A classic tree image is of roots reaching down and out in balance to the outreach of its branches. As I think about the tree with its branches reaching up to the sky, its leaves absorbing nourishment from the sun, its roots absorbing nourishment from the soil, and its whole being functioning in balance with all of life, as it takes sin carbon dioxide and releases oxygen for mobile life forms to breathe; as it provides shade, shelter and nourishment to woodland creatures; and its roots keep the earth together. Just by being, existing, a tree performs its balanced functions that benefit all of life.

Just by being, existing, attuned with our own inner wisdom, there is a distinct possibility that we too are fulfilling our natural function. Perhaps we don’t have to go to extremes! Perhaps we just need to stay present and compassionate to be fully alive and balanced.

Speaking of roots, we can revisit our exploration of shallow-rooted fear-based living versus deeply rooting in the spacious nourishing soil of life. Another way we get out of balance is between our creative non-linear impulses and our inner desire for structure and rules.  In psychological terms these are the puer and the senex. I have been rereading ‘The Wisdom of Imperfection’ by Rob Preece, a Tibetan Buddhist teacher and Jungian psychotherapist, and he mentions these terms. So let me bring my own exploration of shallow and deep rooting to these two aspects. The puer when it is well-rooted, coming from a sense of love and wholeness, is a font of creativity and freshness. The senex when it is well-rooted is the ability to take that creativity to its fullest expression through supplying a grounded organization for it. Preece uses the example of a craftsperson who develops senex-based skills and systems to bring to fruition the puer-based creativity of their craft. But now let’s look at the shallow-rooted fear-based puer: infantile, childish, erratic, different just to be different, using imagination to create conspiracy theories, mischief and destruction. And the senex when it is shallowly rooted in fear becomes rigid, autocratic, bureaucratic, heavy-handed, punitive and authoritarian, squelching all creativity and fresh thinking as threatening to the systems it has established.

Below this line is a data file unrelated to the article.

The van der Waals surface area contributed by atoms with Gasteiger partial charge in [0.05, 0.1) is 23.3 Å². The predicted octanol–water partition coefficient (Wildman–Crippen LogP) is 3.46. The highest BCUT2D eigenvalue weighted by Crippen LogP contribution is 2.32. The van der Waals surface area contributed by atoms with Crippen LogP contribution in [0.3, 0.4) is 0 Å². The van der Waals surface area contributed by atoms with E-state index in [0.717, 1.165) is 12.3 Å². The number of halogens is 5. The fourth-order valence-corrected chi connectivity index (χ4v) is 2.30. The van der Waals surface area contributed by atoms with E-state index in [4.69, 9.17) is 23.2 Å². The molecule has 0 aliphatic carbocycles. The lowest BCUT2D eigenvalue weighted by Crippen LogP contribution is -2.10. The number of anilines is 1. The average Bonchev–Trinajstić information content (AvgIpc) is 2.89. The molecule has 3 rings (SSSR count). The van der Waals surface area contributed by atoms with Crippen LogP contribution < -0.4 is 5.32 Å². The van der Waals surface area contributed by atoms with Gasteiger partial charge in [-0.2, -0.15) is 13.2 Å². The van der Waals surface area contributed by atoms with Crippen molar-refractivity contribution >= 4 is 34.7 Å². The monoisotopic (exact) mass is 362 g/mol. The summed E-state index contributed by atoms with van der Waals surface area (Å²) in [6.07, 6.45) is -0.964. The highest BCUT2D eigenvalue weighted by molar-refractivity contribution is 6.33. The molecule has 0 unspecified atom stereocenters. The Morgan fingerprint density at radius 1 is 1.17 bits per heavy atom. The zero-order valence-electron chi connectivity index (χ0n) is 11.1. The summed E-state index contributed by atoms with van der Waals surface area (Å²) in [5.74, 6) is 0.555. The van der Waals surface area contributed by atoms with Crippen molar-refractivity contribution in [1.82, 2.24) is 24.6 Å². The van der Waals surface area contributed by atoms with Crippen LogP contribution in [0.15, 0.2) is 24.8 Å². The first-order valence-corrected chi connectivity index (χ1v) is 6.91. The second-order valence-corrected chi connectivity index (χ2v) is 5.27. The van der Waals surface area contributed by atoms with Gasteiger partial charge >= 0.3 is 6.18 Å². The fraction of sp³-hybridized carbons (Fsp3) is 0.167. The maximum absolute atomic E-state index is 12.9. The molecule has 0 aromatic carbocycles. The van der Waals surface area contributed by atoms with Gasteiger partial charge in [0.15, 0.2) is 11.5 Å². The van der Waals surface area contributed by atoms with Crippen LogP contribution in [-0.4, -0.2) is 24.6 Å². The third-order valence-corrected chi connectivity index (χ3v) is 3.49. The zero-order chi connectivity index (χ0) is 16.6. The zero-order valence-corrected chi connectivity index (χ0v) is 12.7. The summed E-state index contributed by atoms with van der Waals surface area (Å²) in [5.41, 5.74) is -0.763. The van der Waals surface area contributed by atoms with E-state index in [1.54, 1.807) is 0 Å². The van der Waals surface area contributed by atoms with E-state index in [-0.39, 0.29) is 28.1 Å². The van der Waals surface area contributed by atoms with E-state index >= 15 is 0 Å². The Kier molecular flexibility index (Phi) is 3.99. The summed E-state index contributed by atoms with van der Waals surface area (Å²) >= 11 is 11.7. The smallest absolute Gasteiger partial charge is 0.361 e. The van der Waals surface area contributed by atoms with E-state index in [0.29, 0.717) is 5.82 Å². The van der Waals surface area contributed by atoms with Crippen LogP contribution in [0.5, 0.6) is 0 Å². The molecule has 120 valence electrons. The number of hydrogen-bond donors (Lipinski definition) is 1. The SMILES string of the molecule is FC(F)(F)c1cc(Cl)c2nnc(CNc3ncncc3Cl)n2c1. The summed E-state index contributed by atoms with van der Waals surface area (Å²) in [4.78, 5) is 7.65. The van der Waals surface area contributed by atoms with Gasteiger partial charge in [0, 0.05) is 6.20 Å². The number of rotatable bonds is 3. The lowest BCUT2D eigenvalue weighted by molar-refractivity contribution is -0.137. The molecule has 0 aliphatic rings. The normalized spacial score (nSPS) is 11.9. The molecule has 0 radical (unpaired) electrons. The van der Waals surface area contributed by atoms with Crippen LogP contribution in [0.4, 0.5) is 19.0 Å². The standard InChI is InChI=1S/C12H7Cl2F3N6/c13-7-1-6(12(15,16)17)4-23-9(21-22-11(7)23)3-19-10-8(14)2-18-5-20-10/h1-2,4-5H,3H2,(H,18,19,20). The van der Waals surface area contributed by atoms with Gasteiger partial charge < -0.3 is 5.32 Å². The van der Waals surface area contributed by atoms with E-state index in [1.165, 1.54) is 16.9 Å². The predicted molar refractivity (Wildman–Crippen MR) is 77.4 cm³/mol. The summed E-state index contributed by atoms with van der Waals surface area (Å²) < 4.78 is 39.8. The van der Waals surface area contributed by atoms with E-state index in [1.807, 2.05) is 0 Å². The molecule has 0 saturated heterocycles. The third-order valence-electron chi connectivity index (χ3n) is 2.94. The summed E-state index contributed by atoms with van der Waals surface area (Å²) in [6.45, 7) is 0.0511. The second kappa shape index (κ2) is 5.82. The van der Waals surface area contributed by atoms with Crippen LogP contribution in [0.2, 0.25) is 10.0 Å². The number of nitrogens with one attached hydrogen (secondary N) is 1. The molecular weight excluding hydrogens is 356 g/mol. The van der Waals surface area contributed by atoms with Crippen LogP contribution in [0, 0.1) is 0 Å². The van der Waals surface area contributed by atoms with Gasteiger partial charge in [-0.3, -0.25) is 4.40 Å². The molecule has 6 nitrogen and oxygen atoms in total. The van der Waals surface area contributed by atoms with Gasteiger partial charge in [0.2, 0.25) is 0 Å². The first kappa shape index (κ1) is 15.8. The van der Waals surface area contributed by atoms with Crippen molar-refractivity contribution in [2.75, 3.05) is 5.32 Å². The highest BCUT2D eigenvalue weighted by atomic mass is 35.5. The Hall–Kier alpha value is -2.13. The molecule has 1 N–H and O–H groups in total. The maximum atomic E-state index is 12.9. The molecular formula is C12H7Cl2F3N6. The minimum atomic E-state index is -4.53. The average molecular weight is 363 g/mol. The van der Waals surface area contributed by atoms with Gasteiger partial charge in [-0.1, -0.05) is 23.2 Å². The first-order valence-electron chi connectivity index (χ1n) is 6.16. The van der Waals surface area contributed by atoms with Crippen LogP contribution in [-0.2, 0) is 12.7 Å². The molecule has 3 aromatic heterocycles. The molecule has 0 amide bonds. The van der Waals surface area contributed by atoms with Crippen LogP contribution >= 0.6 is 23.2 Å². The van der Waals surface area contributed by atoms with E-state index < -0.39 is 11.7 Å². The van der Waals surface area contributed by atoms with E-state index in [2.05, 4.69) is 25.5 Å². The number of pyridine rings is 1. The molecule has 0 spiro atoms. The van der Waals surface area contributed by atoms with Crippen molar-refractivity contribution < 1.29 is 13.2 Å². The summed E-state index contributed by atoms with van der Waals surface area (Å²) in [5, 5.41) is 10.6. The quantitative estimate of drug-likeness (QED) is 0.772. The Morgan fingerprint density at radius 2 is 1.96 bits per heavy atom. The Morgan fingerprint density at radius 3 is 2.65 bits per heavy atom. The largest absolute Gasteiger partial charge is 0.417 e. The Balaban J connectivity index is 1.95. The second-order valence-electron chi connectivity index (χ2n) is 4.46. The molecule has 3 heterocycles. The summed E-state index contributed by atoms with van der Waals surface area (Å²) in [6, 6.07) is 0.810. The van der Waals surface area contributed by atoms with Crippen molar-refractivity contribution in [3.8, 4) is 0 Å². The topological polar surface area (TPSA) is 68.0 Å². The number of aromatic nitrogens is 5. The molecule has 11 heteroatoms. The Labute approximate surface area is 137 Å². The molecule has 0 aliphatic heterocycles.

So when the puer and senex are deeply rooted, nourished and tapped into a loving inner wisdom, they are a powerhouse of combined creativity and the supportive structure and systems that build upon and maintain the fruits of that creativity. When they are shallow-rooted in fear, puer and senex fight each other because they feel threatened by each other.

We can see this when it happens in ourselves, and we can clearly see it happening in the world around us. So that gives us a way of looking at what happens that can be very helpful to remind ourselves to attune to the inner wisdom, to stay present and deeply-rooted, knowing ourselves to be a natural expression of the universe loving itself. Just like the tree! And in that alignment we find a natural way to find balance in our lives.